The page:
If you want to make colors like pink and purple and such and don't have those colors of food coloring, McCormick has a really nice bunch of colors you can make with their food colorings online if you Google it.

I really like this method because you don’t need to go out and buy special materials to do it and really it is a good way to use up food coloring.  I try to buy food coloring once about every two years just so that something doesn’t go rancid in it and it throws off the taste of a recipe, so this is a good way to use up a bit more of the food coloring before it inevitably has to get thrown away.

 My family got a bit impatient with the process and pulled the eggs a bit early, so they got kind of a mottled look on the shells, but the kids seemed to really like how they turned out.  This is also one of those activities that Alvah will participate in, which I love as there is a lot he doesn’t show interest in when it comes to holidays.

 So, there you are folks.  A really simple method to dying eggs that you can do with materials you already have around the house.  I’ve even been known to dye eggs on other holidays if I am going to be using hard boiled eggs for something (like potato salad at Fourth of July) just because the kids enjoy it so much.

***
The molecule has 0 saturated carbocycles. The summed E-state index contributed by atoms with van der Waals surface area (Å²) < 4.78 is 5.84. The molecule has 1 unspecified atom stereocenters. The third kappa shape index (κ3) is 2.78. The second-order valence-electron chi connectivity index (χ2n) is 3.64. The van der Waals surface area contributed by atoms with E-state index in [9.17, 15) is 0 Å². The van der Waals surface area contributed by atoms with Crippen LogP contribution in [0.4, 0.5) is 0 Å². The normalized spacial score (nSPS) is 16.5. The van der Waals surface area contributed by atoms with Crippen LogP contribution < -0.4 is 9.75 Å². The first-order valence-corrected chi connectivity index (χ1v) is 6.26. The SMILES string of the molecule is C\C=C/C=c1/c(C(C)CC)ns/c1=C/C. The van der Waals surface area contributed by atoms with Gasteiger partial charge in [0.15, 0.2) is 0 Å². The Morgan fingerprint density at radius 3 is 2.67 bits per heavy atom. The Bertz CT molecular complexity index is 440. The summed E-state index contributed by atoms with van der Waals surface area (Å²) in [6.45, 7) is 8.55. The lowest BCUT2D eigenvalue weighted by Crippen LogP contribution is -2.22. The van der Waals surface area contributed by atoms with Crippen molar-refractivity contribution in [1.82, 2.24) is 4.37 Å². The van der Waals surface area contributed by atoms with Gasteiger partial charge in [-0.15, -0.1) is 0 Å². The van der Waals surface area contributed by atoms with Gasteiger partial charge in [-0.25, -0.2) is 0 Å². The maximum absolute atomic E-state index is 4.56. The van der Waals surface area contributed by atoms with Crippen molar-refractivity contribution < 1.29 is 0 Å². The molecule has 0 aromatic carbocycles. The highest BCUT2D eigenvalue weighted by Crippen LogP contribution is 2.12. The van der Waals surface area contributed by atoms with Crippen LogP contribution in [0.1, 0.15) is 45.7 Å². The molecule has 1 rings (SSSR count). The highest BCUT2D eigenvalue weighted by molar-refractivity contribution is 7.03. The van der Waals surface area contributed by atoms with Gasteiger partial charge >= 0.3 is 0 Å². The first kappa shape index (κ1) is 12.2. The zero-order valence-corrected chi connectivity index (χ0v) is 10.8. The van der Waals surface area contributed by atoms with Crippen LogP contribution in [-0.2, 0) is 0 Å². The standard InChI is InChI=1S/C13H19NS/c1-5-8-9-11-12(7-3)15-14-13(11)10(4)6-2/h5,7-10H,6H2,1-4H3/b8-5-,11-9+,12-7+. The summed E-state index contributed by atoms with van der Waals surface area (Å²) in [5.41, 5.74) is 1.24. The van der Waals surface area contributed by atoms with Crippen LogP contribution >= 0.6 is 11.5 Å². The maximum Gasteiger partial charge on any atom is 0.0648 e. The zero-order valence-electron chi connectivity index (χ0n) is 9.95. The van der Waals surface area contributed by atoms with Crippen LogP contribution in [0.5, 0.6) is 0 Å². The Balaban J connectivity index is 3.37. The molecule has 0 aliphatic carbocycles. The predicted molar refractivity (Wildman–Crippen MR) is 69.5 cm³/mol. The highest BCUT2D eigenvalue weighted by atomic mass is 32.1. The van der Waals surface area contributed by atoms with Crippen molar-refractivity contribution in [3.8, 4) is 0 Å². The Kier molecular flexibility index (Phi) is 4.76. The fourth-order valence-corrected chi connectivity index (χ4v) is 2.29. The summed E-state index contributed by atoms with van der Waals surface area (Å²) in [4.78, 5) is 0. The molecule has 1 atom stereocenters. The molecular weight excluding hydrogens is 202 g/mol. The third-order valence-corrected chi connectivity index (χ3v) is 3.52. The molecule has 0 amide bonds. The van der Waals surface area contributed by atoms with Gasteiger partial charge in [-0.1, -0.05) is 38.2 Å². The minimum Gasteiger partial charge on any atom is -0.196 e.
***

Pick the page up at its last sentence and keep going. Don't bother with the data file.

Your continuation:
Enjoy and I hope you all have a nice Easter holiday!

Tuesday, April 12, 2022

Riding the Waves of the Changing World: A Blog Format Change

Man, the title of this post sounds like the blog is going to be completely different and sounds rather doom and gloom *laugh*.  Sorry about that.  I've been sitting here for like fifteen minutes, trying to figure out how to title the post, so I finally just threw something up.  It's better than the original blog post title I had typed which was, "Duhhhhhh...." to try and break the writer's block *laugh*.

Anyway, I have been thinking a lot the last few months.  A dangerous past time I know (Beauty and the Beast reference by the way).  And I've been praying a lot, which is always a good idea when you aren't sure how to move forward.  But, yeah, to put it simply something about the blog was bothering me and I had to work it out.